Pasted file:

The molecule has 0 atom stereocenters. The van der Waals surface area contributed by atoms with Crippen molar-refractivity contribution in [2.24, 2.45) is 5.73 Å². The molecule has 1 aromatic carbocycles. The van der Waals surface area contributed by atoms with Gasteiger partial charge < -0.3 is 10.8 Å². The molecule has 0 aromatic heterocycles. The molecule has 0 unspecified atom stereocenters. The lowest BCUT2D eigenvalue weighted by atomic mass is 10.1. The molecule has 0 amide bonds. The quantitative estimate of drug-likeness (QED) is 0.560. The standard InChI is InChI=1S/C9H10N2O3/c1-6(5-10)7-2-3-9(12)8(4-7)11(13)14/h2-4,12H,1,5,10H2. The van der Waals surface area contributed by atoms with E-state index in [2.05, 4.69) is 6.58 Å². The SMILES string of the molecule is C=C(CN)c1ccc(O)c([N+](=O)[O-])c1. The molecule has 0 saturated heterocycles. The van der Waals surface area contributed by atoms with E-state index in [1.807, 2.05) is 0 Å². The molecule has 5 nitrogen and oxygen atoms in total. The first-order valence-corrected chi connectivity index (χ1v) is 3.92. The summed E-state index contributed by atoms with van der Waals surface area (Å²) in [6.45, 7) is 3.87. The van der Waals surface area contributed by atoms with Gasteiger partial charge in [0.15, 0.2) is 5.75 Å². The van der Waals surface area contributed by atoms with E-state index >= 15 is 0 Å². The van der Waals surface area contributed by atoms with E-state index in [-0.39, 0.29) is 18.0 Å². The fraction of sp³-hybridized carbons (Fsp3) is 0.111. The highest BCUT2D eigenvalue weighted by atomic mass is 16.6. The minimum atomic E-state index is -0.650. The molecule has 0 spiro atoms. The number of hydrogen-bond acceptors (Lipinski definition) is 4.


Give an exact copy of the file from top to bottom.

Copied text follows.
The molecule has 0 atom stereocenters. The van der Waals surface area contributed by atoms with Crippen molar-refractivity contribution in [2.24, 2.45) is 5.73 Å². The molecule has 1 aromatic carbocycles. The van der Waals surface area contributed by atoms with Gasteiger partial charge < -0.3 is 10.8 Å². The molecule has 0 aromatic heterocycles. The molecule has 0 unspecified atom stereocenters. The lowest BCUT2D eigenvalue weighted by atomic mass is 10.1. The molecule has 0 amide bonds. The quantitative estimate of drug-likeness (QED) is 0.560. The standard InChI is InChI=1S/C9H10N2O3/c1-6(5-10)7-2-3-9(12)8(4-7)11(13)14/h2-4,12H,1,5,10H2. The van der Waals surface area contributed by atoms with E-state index in [2.05, 4.69) is 6.58 Å². The SMILES string of the molecule is C=C(CN)c1ccc(O)c([N+](=O)[O-])c1. The molecule has 0 saturated heterocycles. The van der Waals surface area contributed by atoms with E-state index in [1.807, 2.05) is 0 Å². The molecule has 5 nitrogen and oxygen atoms in total. The first-order valence-corrected chi connectivity index (χ1v) is 3.92. The summed E-state index contributed by atoms with van der Waals surface area (Å²) in [6.45, 7) is 3.87. The van der Waals surface area contributed by atoms with Gasteiger partial charge in [0.15, 0.2) is 5.75 Å². The van der Waals surface area contributed by atoms with E-state index >= 15 is 0 Å². The van der Waals surface area contributed by atoms with E-state index in [-0.39, 0.29) is 18.0 Å². The fraction of sp³-hybridized carbons (Fsp3) is 0.111. The highest BCUT2D eigenvalue weighted by atomic mass is 16.6. The minimum atomic E-state index is -0.650. The molecule has 0 spiro atoms. The number of hydrogen-bond acceptors (Lipinski definition) is 4.